Hotels: Energy Star Earns Its Keep
December 27, 2007 04:24 PM - Glenn Hasek, Green Lodging News
Washington - There are currently 247 Energy Star labeled hotels listed on the U.S. Environmental Protection Agency’s (EPA) Energy Star for Hospitality website. Close to 3,000 U.S. hotels have participated in this free government program since it was launched in 2002—mostly hotels in the 200-room range but any property 20 rooms and up can benefit. The two largest hotels that have earned the Energy Star are the Sheraton Waikiki with 2,228 rooms, and the Sheraton Boston Hotel and Towers with 1,215. The smallest hotels with a label are the 60-room Laurel Super 8 Motel in Laurel, Montana, and the 85-room Saybrook Point Inn and Spa, Old Saybrook, Conn.
Survey: Green Takes Strong Hold with Architects, Designers
December 27, 2007 04:06 PM - Glen Hasek, Green Lodging News
WASHINGTON, D.C. — Autodesk, Inc. and the American Institute of Architects (AIA) recently announced the results of the 2007 Autodesk/AIA Green Index, an annual survey that measures how AIA member architects in the United States are practicing sustainable design, as well as their opinions about the green building movement. The index shows that green building has taken a firm hold on the industry and has captured the attention of both architects and their clients.
Greening The New Year
December 27, 2007 02:48 PM - Paul Schaefer, ENN
HOUSTON - According to a recent survey, 49 percent of all Americans will make a green New Year's resolution for 2008. Direct Energy, a large North American provider of energy and energy-related services is offering tips to help homeowners keep their green resolutions. "Making a green resolution is easy since it can yield tremendous benefits, such as reducing energy consumption, saving money and helping the environment," said Dave Walton, director of home ideas for Direct Energy. "However, like any New Year's resolution, keeping that commitment to energy efficiency can be a little harder, so we wanted to offer these quick and easy tips to help homeowners."
DoE Finalizes Regulations to Increase Energy Efficiency in New Federal Buildings by 30%
December 27, 2007 11:08 AM - US Department of Energy
“Dramatically elevating building efficiency standards to these unprecedented levels substantially transforms the way the federal government manages and uses energy,”Ě DOE Assistant Secretary for Energy Efficiency and Renewable Energy Andy Karsner said. “These standards contribute to sound and stable efficiency policy that will yield real, substantive energy savings and reduction in greenhouse gas emissions.”Ě
Mortgage applications fall to lowest in a year
December 27, 2007 10:35 AM - Reuters
NEW YORK (Reuters) - U.S. mortgage applications sank last week to the lowest level since the end of last year despite falling borrowing costs, an industry trade group said on Thursday. The Mortgage Bankers Association's seasonally adjusted mortgage application index fell 7.6 percent in the week ended December 21 to 603.8 -- its lowest reading since falling to 575.6 in the December 29, 2006 week. The MBA's weekly indexes have been exaggerated on the high side much of the year. Borrowers facing stricter loan standards often apply numerous times in search of getting one request approved.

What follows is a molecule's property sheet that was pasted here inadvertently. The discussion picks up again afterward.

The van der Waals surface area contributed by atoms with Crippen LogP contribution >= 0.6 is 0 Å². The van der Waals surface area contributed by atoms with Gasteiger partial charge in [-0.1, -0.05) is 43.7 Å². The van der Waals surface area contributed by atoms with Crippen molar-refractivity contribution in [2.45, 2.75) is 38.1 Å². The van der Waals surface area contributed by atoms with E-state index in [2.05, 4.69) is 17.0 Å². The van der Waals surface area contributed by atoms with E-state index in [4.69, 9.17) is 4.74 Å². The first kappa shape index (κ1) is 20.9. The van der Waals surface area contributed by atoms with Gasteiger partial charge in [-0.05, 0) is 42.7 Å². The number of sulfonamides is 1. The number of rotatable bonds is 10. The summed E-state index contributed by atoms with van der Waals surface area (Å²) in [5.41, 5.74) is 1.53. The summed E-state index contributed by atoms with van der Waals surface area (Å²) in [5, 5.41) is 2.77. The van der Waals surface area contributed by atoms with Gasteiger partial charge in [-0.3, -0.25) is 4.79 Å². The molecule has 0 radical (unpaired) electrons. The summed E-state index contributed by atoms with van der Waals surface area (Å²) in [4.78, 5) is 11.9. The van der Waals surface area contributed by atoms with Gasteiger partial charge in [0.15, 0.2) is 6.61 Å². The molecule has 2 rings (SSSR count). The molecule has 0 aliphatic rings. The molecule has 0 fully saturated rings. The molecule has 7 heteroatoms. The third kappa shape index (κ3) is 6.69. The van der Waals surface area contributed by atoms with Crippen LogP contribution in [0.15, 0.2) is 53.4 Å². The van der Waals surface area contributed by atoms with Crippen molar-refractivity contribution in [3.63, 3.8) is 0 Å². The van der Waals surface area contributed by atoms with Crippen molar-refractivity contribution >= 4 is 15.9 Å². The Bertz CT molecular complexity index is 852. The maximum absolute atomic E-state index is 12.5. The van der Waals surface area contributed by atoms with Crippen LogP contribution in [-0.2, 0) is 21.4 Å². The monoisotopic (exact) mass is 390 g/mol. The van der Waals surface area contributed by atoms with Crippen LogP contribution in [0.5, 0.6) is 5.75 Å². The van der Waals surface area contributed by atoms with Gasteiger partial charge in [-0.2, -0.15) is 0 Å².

Broken Homes Damage the Environment
December 26, 2007 12:45 PM - Michigan State University Newswire
The data are in. Divorce is bad for the environment. A novel study that links divorce with the environment shows that a global trend of soaring divorce rates has created more households with fewer people, that, in turn, take up more space and gobble up more energy and water. The research of Jianguo "Jack" Liu and Eunice Yu at Michigan State University, which was partially funded by the National Science Foundation, appears in this week's online edition of the Proceedings of the National Academy of Sciences.
The Danger of PBDEs
December 25, 2007 10:34 PM - UC Riverside
Riverside, California - Polybrominated diphenyl ethers (PBDEs), chemicals used as fire retardants, can be found in numerous items in the home, such as the television, computer, toaster and the sofa. Now, they are being found in alarming concentrations, in human blood and breast milk - a potentially major concern for human health. In addition, these industrial chemicals have been associated with cases of feline hyperthyroidism, a potentially fatal condition in cats.
California Facility Proves That Mattress Recycling Can Work
December 24, 2007 08:29 PM - Glen Hasek, Green Lodging News
NATIONAL REPORT — Discarded mattresses can take up a significant amount of landfill space, do not degrade well, and can create a dangerous “soft spot”Ě in a landfill, according to Terry McDonald, executive director of the St. Vincent de Paul Society of Lane County (SVDP), located in Eugene, Oregon.
What to Consider when Choosing ”ėGreen’ Carpet
December 24, 2007 08:23 PM - By Bill Gregory, Green Lodging News
Design elements cannot be overvalued in the hospitality industry. Carpet contributes to the signature impression, adding comfort to small spaces and human scale to imposing interiors. When specifying carpet for hospitality, there are three considerations to ensure sustainable selections—design and purpose; maintenance during useful life; and end-of-life options.
Used Cooking Oil Helps Heat Juneau, Alaska's Westmark Baranof Hotel
December 24, 2007 08:18 PM - Glen Hasak, Green Lodging News
Juneau, Alaska — After eating an evening meal of fish and chips, tourists in Juneau who retire for the night at the Westmark Baranof Hotel may find themselves warming their toes in a room partially heated by the oil used to cook their food. The Baranof collects the town’s used vegetable oil to help heat the hotel.